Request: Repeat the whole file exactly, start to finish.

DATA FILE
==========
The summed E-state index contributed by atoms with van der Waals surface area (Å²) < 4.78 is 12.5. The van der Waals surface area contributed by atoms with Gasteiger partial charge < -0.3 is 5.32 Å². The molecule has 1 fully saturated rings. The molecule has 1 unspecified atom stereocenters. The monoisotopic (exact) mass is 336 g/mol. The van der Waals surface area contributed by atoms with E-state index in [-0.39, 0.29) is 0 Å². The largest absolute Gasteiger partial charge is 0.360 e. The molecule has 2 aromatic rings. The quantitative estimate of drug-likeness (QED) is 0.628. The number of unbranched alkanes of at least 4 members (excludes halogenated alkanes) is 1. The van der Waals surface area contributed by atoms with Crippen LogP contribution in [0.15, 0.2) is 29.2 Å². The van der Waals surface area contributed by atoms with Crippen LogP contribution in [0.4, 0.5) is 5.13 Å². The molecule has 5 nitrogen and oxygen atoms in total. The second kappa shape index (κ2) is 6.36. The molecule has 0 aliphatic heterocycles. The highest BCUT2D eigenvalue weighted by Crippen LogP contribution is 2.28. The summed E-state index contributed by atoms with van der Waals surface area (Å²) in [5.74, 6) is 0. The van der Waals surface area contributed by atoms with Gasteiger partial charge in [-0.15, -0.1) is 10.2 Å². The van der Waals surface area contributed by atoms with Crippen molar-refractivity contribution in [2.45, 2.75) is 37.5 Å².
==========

The summed E-state index contributed by atoms with van der Waals surface area (Å²) < 4.78 is 12.5. The van der Waals surface area contributed by atoms with Gasteiger partial charge < -0.3 is 5.32 Å². The molecule has 1 fully saturated rings. The molecule has 1 unspecified atom stereocenters. The monoisotopic (exact) mass is 336 g/mol. The van der Waals surface area contributed by atoms with E-state index in [-0.39, 0.29) is 0 Å². The largest absolute Gasteiger partial charge is 0.360 e. The molecule has 2 aromatic rings. The quantitative estimate of drug-likeness (QED) is 0.628. The number of unbranched alkanes of at least 4 members (excludes halogenated alkanes) is 1. The van der Waals surface area contributed by atoms with Crippen LogP contribution in [0.15, 0.2) is 29.2 Å². The van der Waals surface area contributed by atoms with Crippen LogP contribution in [0.4, 0.5) is 5.13 Å². The molecule has 5 nitrogen and oxygen atoms in total. The second kappa shape index (κ2) is 6.36. The molecule has 0 aliphatic heterocycles. The highest BCUT2D eigenvalue weighted by Crippen LogP contribution is 2.28. The summed E-state index contributed by atoms with van der Waals surface area (Å²) in [5.74, 6) is 0. The van der Waals surface area contributed by atoms with Gasteiger partial charge in [-0.15, -0.1) is 10.2 Å². The van der Waals surface area contributed by atoms with Crippen molar-refractivity contribution in [2.45, 2.75) is 37.5 Å².